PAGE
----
Kaid Benfield Archive


A sensible bill for California development – pass it now

Kaid Benfield

Posted July 8, 2008 at 1:13PM

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California has a chance to pass an exciting new law that gives its metropolitan regions the opportunity and responsibility for reducing greenhouse gas emissions through sensible land use planning.  Interstate 5 in San Diego (by: Sandy Kemsley, creative commons license)This is long overdue – anyone can see the chaos on our landscape and know it’s not right, especially when viewing it from the interior of a car stuck in a massive traffic jam.

The Sacramento Bee said it best last week:

“If California's population were to remain static, its fight to slash greenhouse gases and vehicle pollution would be much easier. “But that's not going to happen. The state is expected to add between 7 million and 11 million people by 2025. 

“Where those people live, and how much they drive each day for work and errands, could determine if the state meets its environmental goals or sees them go up in smoke.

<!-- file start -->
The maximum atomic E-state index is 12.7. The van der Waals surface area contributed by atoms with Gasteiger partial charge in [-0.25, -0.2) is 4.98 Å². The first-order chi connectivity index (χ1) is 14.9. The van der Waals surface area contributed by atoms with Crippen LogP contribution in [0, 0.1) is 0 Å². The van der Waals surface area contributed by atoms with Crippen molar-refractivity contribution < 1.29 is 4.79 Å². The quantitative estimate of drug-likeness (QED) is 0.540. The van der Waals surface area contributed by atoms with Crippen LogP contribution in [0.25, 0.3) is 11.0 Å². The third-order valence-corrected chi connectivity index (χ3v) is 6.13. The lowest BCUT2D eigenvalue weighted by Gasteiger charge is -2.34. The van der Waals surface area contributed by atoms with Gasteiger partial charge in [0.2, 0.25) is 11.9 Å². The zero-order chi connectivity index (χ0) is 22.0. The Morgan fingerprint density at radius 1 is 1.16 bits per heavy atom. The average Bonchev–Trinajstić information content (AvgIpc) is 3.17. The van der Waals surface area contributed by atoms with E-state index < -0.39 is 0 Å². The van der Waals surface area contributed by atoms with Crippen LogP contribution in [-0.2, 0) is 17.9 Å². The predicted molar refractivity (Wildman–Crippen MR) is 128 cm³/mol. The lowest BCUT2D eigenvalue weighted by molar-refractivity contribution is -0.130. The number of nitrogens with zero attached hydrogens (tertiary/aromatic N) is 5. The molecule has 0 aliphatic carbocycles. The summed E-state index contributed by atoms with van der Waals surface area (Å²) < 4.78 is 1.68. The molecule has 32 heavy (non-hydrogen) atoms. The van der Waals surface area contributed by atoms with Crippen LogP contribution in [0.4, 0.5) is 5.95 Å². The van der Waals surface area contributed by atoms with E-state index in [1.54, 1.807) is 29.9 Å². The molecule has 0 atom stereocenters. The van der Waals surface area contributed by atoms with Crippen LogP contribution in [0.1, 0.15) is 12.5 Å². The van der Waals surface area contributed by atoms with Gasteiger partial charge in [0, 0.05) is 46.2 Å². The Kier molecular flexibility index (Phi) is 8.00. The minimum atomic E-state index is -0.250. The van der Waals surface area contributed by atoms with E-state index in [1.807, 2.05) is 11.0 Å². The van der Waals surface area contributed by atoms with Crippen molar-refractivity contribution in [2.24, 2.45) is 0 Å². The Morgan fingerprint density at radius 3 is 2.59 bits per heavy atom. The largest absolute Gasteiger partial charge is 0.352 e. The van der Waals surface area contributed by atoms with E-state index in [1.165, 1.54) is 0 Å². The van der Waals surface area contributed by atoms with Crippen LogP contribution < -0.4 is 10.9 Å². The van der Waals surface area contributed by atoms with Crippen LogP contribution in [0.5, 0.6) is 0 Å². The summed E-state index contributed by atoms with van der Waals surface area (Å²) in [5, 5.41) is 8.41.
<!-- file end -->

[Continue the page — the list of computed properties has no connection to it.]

“For the second year in a row, state Sen. Darrell Steinberg, D-Sacramento, is trying to pass legislation that would marry the state's climate crusade with smarter guidance of future growth. Senate Bill 375 has gone through months of negotiations and changes. It is now nearly ready for the governor's signature . . . 

sensible, transit-oriented planning in Mountain View, CA (image courtesy of Calthorpe Associates)“Steinberg's bill would require each metropolitan region to adopt a "sustainable community strategy" to limit emissions of greenhouse gases. The Air Resources Board would then provide each region with targets for reducing emissions. Regions that didn't adopt Sacramento-style ‘Blueprint’ plans to reduce vehicle trips and emissions would have a harder time obtaining funds from the California Transportation Commission. 

“As a further incentive, the bill would provide developers with exemptions from the California Environmental Quality Act if they built projects consistent with these regional blueprints.” 

This makes incredible sense, especially the last point.  Developers go through hell to do the right thing environmentally - to get good projects approved and stand up to often frivolous litigation.  The bill remedies the problem by requiring that the legitimate issues be debated, decided and, if necessary, challenged at the planning stage.  But, once the plan is settled, if projects comply with the approved plan to reduce greenhouse gas emissions, they deserve to be fast-tracked.

The Bee’s editorial notes that Steinberg has the support of many builders, the State Association of Counties, and the League of Conservation Voters.  He has the support of my NRDC colleagues in California, too.   Let’s pass this thing.